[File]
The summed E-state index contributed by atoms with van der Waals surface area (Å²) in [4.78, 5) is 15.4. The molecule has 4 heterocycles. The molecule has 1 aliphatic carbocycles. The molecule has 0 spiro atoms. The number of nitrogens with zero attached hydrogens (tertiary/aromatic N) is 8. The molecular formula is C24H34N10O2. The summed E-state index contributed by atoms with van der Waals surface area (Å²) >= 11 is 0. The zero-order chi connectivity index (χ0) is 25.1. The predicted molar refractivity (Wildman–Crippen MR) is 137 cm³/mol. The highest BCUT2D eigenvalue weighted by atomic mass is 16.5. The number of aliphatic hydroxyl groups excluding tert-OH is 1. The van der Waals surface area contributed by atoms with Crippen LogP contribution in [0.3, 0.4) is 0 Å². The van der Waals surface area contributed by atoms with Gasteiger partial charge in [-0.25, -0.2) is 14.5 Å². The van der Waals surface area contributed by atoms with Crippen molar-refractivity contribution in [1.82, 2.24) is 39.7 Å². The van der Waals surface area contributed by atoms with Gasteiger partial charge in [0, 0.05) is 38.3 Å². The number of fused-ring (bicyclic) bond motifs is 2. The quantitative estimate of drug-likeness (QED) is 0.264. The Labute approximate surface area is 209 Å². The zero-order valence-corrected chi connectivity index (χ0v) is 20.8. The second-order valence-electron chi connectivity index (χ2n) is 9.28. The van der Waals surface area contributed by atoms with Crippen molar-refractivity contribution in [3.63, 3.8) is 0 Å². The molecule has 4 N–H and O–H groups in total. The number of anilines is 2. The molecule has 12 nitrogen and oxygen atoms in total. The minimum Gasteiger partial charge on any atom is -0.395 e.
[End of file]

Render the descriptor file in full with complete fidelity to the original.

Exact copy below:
The summed E-state index contributed by atoms with van der Waals surface area (Å²) in [4.78, 5) is 15.4. The molecule has 4 heterocycles. The molecule has 1 aliphatic carbocycles. The molecule has 0 spiro atoms. The number of nitrogens with zero attached hydrogens (tertiary/aromatic N) is 8. The molecular formula is C24H34N10O2. The summed E-state index contributed by atoms with van der Waals surface area (Å²) >= 11 is 0. The zero-order chi connectivity index (χ0) is 25.1. The predicted molar refractivity (Wildman–Crippen MR) is 137 cm³/mol. The highest BCUT2D eigenvalue weighted by atomic mass is 16.5. The number of aliphatic hydroxyl groups excluding tert-OH is 1. The van der Waals surface area contributed by atoms with Crippen LogP contribution in [0.3, 0.4) is 0 Å². The van der Waals surface area contributed by atoms with Gasteiger partial charge in [-0.25, -0.2) is 14.5 Å². The van der Waals surface area contributed by atoms with Crippen molar-refractivity contribution in [1.82, 2.24) is 39.7 Å². The van der Waals surface area contributed by atoms with Gasteiger partial charge in [0, 0.05) is 38.3 Å². The number of fused-ring (bicyclic) bond motifs is 2. The quantitative estimate of drug-likeness (QED) is 0.264. The Labute approximate surface area is 209 Å². The zero-order valence-corrected chi connectivity index (χ0v) is 20.8. The second-order valence-electron chi connectivity index (χ2n) is 9.28. The van der Waals surface area contributed by atoms with Crippen molar-refractivity contribution in [3.63, 3.8) is 0 Å². The molecule has 4 N–H and O–H groups in total. The number of anilines is 2. The molecule has 12 nitrogen and oxygen atoms in total. The minimum Gasteiger partial charge on any atom is -0.395 e.